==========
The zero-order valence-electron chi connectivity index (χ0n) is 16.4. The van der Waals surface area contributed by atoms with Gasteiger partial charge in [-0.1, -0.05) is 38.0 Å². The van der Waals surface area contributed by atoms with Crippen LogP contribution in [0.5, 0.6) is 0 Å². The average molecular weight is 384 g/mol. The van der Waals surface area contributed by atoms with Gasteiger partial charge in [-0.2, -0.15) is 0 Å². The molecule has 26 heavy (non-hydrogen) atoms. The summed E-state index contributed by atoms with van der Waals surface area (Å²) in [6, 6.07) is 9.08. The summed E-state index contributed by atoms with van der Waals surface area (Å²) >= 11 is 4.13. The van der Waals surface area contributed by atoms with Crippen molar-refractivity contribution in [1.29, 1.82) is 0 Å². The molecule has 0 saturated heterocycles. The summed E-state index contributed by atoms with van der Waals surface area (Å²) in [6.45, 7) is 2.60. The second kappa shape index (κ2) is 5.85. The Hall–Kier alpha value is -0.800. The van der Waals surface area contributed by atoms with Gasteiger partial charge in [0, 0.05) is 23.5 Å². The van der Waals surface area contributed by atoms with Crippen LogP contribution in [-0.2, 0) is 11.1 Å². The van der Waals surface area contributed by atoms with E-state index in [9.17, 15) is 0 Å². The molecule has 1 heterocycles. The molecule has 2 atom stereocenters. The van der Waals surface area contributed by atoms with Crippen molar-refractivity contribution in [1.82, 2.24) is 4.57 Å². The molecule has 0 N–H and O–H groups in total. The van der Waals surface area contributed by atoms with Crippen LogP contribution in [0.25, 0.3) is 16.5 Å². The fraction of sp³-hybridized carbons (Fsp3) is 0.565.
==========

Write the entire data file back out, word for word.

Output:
The zero-order valence-electron chi connectivity index (χ0n) is 16.4. The van der Waals surface area contributed by atoms with Gasteiger partial charge in [-0.1, -0.05) is 38.0 Å². The van der Waals surface area contributed by atoms with Crippen LogP contribution in [0.5, 0.6) is 0 Å². The average molecular weight is 384 g/mol. The van der Waals surface area contributed by atoms with Gasteiger partial charge in [-0.2, -0.15) is 0 Å². The molecule has 26 heavy (non-hydrogen) atoms. The summed E-state index contributed by atoms with van der Waals surface area (Å²) in [6, 6.07) is 9.08. The summed E-state index contributed by atoms with van der Waals surface area (Å²) >= 11 is 4.13. The van der Waals surface area contributed by atoms with Crippen molar-refractivity contribution in [1.29, 1.82) is 0 Å². The molecule has 0 saturated heterocycles. The summed E-state index contributed by atoms with van der Waals surface area (Å²) in [6.45, 7) is 2.60. The second kappa shape index (κ2) is 5.85. The Hall–Kier alpha value is -0.800. The van der Waals surface area contributed by atoms with Gasteiger partial charge in [0, 0.05) is 23.5 Å². The van der Waals surface area contributed by atoms with Crippen LogP contribution in [-0.2, 0) is 11.1 Å². The van der Waals surface area contributed by atoms with E-state index in [9.17, 15) is 0 Å². The molecule has 1 heterocycles. The molecule has 2 atom stereocenters. The van der Waals surface area contributed by atoms with Crippen molar-refractivity contribution in [1.82, 2.24) is 4.57 Å². The molecule has 0 N–H and O–H groups in total. The van der Waals surface area contributed by atoms with Crippen LogP contribution in [0.25, 0.3) is 16.5 Å². The fraction of sp³-hybridized carbons (Fsp3) is 0.565.